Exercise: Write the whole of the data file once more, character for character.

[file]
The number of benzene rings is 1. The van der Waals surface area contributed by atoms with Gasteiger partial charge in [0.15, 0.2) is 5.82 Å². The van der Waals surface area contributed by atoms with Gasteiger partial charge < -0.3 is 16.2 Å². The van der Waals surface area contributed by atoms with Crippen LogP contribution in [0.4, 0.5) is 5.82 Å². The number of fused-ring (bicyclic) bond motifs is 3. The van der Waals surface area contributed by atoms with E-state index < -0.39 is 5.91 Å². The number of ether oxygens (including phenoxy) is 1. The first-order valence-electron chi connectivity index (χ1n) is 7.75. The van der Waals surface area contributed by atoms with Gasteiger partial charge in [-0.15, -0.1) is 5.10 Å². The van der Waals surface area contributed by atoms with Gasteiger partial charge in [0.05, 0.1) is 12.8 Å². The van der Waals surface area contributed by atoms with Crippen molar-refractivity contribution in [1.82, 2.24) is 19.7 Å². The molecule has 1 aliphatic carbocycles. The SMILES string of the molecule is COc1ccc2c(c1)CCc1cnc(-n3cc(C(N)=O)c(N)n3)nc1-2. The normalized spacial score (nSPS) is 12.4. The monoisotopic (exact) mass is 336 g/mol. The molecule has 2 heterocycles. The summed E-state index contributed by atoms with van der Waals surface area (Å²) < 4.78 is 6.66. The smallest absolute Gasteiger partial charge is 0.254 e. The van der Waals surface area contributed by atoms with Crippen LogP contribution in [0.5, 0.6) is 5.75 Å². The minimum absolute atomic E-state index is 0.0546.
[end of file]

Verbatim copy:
The number of benzene rings is 1. The van der Waals surface area contributed by atoms with Gasteiger partial charge in [0.15, 0.2) is 5.82 Å². The van der Waals surface area contributed by atoms with Gasteiger partial charge < -0.3 is 16.2 Å². The van der Waals surface area contributed by atoms with Crippen LogP contribution in [0.4, 0.5) is 5.82 Å². The number of fused-ring (bicyclic) bond motifs is 3. The van der Waals surface area contributed by atoms with E-state index < -0.39 is 5.91 Å². The number of ether oxygens (including phenoxy) is 1. The first-order valence-electron chi connectivity index (χ1n) is 7.75. The van der Waals surface area contributed by atoms with Gasteiger partial charge in [-0.15, -0.1) is 5.10 Å². The van der Waals surface area contributed by atoms with Gasteiger partial charge in [0.05, 0.1) is 12.8 Å². The van der Waals surface area contributed by atoms with Crippen molar-refractivity contribution in [1.82, 2.24) is 19.7 Å². The molecule has 1 aliphatic carbocycles. The SMILES string of the molecule is COc1ccc2c(c1)CCc1cnc(-n3cc(C(N)=O)c(N)n3)nc1-2. The normalized spacial score (nSPS) is 12.4. The monoisotopic (exact) mass is 336 g/mol. The molecule has 2 heterocycles. The summed E-state index contributed by atoms with van der Waals surface area (Å²) < 4.78 is 6.66. The smallest absolute Gasteiger partial charge is 0.254 e. The van der Waals surface area contributed by atoms with Crippen LogP contribution in [0.5, 0.6) is 5.75 Å². The minimum absolute atomic E-state index is 0.0546.